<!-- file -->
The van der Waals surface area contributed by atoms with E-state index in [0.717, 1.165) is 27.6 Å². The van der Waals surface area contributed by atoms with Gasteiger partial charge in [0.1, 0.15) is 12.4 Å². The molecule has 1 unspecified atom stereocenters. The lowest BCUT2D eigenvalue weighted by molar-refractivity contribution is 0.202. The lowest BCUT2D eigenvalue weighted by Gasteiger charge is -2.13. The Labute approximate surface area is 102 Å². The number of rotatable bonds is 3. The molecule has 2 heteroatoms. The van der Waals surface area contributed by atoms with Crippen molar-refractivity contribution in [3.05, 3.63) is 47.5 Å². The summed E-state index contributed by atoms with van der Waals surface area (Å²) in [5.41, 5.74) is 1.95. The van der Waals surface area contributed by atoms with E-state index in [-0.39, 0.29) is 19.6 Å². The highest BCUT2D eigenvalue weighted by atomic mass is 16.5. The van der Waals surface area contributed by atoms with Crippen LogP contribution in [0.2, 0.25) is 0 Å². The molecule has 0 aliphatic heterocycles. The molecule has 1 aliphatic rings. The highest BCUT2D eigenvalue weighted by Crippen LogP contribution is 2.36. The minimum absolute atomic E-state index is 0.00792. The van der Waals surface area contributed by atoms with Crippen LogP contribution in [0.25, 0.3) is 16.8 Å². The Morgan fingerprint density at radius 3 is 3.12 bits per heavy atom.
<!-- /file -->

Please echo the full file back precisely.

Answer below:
The van der Waals surface area contributed by atoms with E-state index in [0.717, 1.165) is 27.6 Å². The van der Waals surface area contributed by atoms with Gasteiger partial charge in [0.1, 0.15) is 12.4 Å². The molecule has 1 unspecified atom stereocenters. The lowest BCUT2D eigenvalue weighted by molar-refractivity contribution is 0.202. The lowest BCUT2D eigenvalue weighted by Gasteiger charge is -2.13. The Labute approximate surface area is 102 Å². The number of rotatable bonds is 3. The molecule has 2 heteroatoms. The van der Waals surface area contributed by atoms with Crippen molar-refractivity contribution in [3.05, 3.63) is 47.5 Å². The summed E-state index contributed by atoms with van der Waals surface area (Å²) in [5.41, 5.74) is 1.95. The van der Waals surface area contributed by atoms with E-state index in [-0.39, 0.29) is 19.6 Å². The highest BCUT2D eigenvalue weighted by atomic mass is 16.5. The van der Waals surface area contributed by atoms with Crippen LogP contribution in [0.2, 0.25) is 0 Å². The molecule has 0 aliphatic heterocycles. The molecule has 1 aliphatic rings. The highest BCUT2D eigenvalue weighted by Crippen LogP contribution is 2.36. The minimum absolute atomic E-state index is 0.00792. The van der Waals surface area contributed by atoms with Crippen LogP contribution in [0.25, 0.3) is 16.8 Å². The Morgan fingerprint density at radius 3 is 3.12 bits per heavy atom.